article by Spencer Martin and Steve Maxwell
During this unprecedented time, it is more critical than ever that pro cycling teams find new and creative ways to stay engaged with their fans, and to continue to deliver value to their sponsors. The Outer Line surveys team initiatives in the lockdown situation so far, and throws out a broad range of engagement ideas for teams to consider.
This is an unprecedented time for pro cycling teams. Like virtually every other entity across the global community, teams are cautiously inching forward. Without much idea of what the near-term future holds, team managers are anxiously trying to determine the best ways to keep their teams motivated and fit, how to develop new revenue models, how to innovate new methods of fan engagement, and how to provide at least some value to economically challenged sponsors. There really isn’t a roadmap for this kind of situation in any professional sport; yet, with each passing day, it becomes more imperative that teams find creative ways to sustain themselves through this lockdown. It’s critical that we all try to think outside the proverbial box, and throw out lots of ideas for consideration.
The Outer Line conducted a quick website survey of all the WorldTeams, to see what types of new and innovative activities different teams were trying to put in place over these last three weeks or so – since racing ground to a halt after the early finish of Paris-Nice. The majority of WorldTeams have not yet publicized plans for any kind of new activities, virtual racing events, or new fan engagement initiatives.
Several teams have posted press releases about their current status, and/or outlook on the 2020 season. For example, the Groupama-FDJ website hosts an interview with team manager Marc Madiot about the canceled races so far. Team EF Pro Cycling has an interesting photo-driven blog of Lachlan Morton and Alex Howes who were headed to the now-canceled Cape Epic. A few others have interviews with popular riders about the rescheduling of the Olympics, or other COVID-19 related changes to the sport.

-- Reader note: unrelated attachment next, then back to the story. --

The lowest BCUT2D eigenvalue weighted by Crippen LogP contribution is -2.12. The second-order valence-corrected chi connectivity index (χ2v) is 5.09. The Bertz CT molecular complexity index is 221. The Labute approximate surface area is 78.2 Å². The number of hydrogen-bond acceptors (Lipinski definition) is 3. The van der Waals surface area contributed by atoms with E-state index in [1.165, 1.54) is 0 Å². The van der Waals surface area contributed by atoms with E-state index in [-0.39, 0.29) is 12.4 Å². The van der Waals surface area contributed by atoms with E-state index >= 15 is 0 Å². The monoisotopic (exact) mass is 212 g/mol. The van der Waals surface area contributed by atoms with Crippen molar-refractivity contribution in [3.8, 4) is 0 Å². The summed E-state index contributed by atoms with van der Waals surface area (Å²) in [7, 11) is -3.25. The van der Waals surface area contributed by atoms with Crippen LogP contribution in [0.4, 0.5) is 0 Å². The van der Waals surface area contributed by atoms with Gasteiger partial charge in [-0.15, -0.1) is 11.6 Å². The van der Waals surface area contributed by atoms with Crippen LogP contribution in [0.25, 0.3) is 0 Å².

But as of the past weekend, only three WorldTeams – NTT Cycling, Israel Start-Up Nation, and Mitchelton-Scott – actually have anything on their websites regarding new activities – virtual races, new events with the team open to the public. The Israel-based team quickly started their own Zwift virtual ride, open to fans from all over the world, to help spread the “STAY AT HOME” message as part of the global fight against the coronavirus. Mitchelton-Scott announced a plan to pay homage to canceled races as they launched “BikeExchange – Where the World Rides Series.” NTT Cycling head Doug Ryder said, “To protect ourselves and to stay relevant we are focused on doing internal team building for our partners.” U.S.-based Rally Cycling launched an interactive series of at-home, social media-based fitness challenges, designed to build community spirit as more and more areas within its healthcare market began locking down.
This is one of the most critical moments in the sport’s history, and the teams must innovate and diversify. All sports are facing severe economic challenges at the moment, but cycling’s historically weak sponsorship business model leaves it poorly positioned to generate revenues when the content is thin – no racing to broadcast, no public events to bring teams and fans together.
No one is certain how long the current crisis will last; indeed, at this point, we don’t even really know how many teams will ultimately survive. But a public and productive discussion about the spectrum of potential outreach and engagement options might help teams think outside of the box, and provide an opportunity to unify the sport. To assist in starting a discussion about what teams can do to stay engaged and relevant during this crisis, The Outer Line throws out a number of ideas below….
Rider, Fan and Sponsorship Engagement Ideas for Pro Cycling Teams:
We assume that all teams are diligently working on similar initiatives or ideas on a real-time basis, so as to stay relevant and engaging. Hopefully there will be many other bright ideas and initiatives. Some of these might work for some teams, but not for others. But what’s important is for all the teams to pull together – to gain collective strength from this time of crisis, to make the sport a more vital and engaging place to both existing and new fans, and to continue delivering value to their all-important sponsors.
The Outer Line
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